• ologsinquito profile imageAUTHOR


    6 years ago from USA

    Hi Carola,

    I'm happy you're doing so well and that you suffered no adverse effects from the treatments. At least your doctors recommended vitamins.

    Thanks again for visiting.

  • ologsinquito profile imageAUTHOR


    6 years ago from USA

    Hi Carola,

    It sounds like health care in Canada is much farther along than in the United States. Could it have something to do with the fact that there is maybe less profiteering up there, since you have a different health system? I've never heard of cancer patients in the United States being given vitamins. One person I know going through chemo was told, in no uncertain terms, to avoid all vitamins and supplements because it would interfere with the chemo.

    Canada is also the land of Rene Caisse and Gaston Naessens, both of whom had much success treating cancer with a different approach.

    Thank you for visiting and for commenting.

  • ologsinquito profile imageAUTHOR


    6 years ago from USA

    Hi bac2basics,

    I am so sorry to hear about the loss of your husband. Lung cancer is terrible. I've now lost three relatives to this disease. When my grandfather was dying of lung cancer, the doctors were talking like the radiation could cure him.

    Although I don't know much about medical care in Spain, it sounds as if your husband had the best standard medical care has to offer and it was probably better than what he would have received in the United States.

    Patients need to know the truth, so they have the option of declining treatment, or looking for an alternative.

    Thank you for reading and for your input.

  • ologsinquito profile imageAUTHOR


    6 years ago from USA

    Hi Marcy,

    Thank you for the nice words. It is very important that patients have exactly the same information as their doctors, because their lives are on the line. Someone with a fast-moving cancer cannot afford to do treatments that aren't going to help. With any luck, and the appropriate treatments, their last months can be many years from now.

  • ologsinquito profile imageAUTHOR


    6 years ago from USA

    Eric, that is so kind. Thank you.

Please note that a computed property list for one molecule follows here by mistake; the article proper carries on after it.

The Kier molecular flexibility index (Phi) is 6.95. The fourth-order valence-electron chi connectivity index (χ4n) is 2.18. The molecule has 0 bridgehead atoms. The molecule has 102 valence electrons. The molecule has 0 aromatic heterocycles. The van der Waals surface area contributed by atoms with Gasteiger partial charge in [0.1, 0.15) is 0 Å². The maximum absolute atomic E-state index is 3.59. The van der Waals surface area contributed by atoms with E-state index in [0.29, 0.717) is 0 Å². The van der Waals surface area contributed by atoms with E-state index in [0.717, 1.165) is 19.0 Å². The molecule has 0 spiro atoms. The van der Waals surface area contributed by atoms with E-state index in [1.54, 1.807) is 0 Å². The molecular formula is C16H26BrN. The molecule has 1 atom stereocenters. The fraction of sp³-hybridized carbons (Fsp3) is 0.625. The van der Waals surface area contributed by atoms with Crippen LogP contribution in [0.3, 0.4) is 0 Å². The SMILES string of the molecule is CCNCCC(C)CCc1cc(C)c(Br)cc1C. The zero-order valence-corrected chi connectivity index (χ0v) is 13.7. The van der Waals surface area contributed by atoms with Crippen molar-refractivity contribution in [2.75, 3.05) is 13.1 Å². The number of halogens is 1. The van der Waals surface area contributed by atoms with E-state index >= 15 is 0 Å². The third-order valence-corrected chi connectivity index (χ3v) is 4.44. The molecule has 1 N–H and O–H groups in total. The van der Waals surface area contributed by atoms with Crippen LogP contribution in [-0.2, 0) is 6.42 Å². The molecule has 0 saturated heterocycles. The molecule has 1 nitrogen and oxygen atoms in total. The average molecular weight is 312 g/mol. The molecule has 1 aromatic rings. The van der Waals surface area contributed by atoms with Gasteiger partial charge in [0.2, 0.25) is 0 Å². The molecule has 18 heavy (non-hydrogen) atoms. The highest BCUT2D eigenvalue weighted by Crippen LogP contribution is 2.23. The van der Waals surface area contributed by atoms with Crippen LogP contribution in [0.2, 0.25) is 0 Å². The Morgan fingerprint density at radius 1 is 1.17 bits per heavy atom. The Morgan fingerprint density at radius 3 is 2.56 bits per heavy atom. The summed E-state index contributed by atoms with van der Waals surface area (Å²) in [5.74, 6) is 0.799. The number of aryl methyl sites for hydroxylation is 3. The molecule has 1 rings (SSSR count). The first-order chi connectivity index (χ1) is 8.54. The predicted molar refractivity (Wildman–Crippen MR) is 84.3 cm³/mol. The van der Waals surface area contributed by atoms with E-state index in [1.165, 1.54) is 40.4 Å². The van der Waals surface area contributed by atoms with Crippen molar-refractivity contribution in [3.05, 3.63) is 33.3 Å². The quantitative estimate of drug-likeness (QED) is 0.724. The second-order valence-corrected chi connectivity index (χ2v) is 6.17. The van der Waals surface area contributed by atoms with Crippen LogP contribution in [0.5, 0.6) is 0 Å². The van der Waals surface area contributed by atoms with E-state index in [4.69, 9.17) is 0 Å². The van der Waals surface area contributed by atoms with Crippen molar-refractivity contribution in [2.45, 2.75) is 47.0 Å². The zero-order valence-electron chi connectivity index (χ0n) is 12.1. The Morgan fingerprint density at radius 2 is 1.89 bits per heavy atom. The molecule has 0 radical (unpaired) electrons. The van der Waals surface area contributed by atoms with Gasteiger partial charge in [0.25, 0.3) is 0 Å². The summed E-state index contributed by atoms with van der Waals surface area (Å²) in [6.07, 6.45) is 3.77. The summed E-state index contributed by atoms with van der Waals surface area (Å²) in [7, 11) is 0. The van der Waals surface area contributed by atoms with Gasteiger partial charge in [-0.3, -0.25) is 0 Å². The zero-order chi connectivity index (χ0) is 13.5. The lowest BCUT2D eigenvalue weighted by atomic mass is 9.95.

• ologsinquito profile imageAUTHOR


    6 years ago from USA

    Hi Eric,

    Thanks for weighing in. I appreciate your comments.

    Oncologists, in general, do not steer patients in the direction of alternative medicine. A lot of them view these different approaches with a fair amount of hostility. On one forum I read of an oncologist telling a woman, off the record, to try Essiac tea. I have no way of verifying whether or not this information is true.

    Oncologists can certainly discuss alternatives, but they don't often do so in a positive manner, from what I'm hearing. But they can't recommend an alternative approach over chemotherapy or they'd be setting themselves up for trouble.

    It must be a very tough field to work in.

  • Ericdierker profile image

    Eric Dierker 

    6 years ago from Spring Valley, CA. U.S.A.

    I think your "medical advice" was spot on. If a poor patient is only getting advice and information from their doctor, they need to go elsewhere. Having good bedside manor and being a great oncologist are not mutually exclusive but pretty darn close. Can you even imagine a doctor spending that much time on that very complicated specialty being much of a people person -- I do not think so.

    I do question your "legal opinion". A Doctor discussing alternative treatments is not breaking any ethical, medical or legislative laws. Someone is outright lying about that. Can they prescribe banned or unaproved treatments? No. Can they, inform about them and discuss them and lead to more education about them, certainly.

    My doctors were different than your cousins. It was more like "Eric you are going to die soon, however we can give this hail Mary a try to you will be miserably suffering for 6 months or so before you die". What the doctors did not know is that I do not do suffering, and I do not do dying.

    Keep on this friend, you are doing great work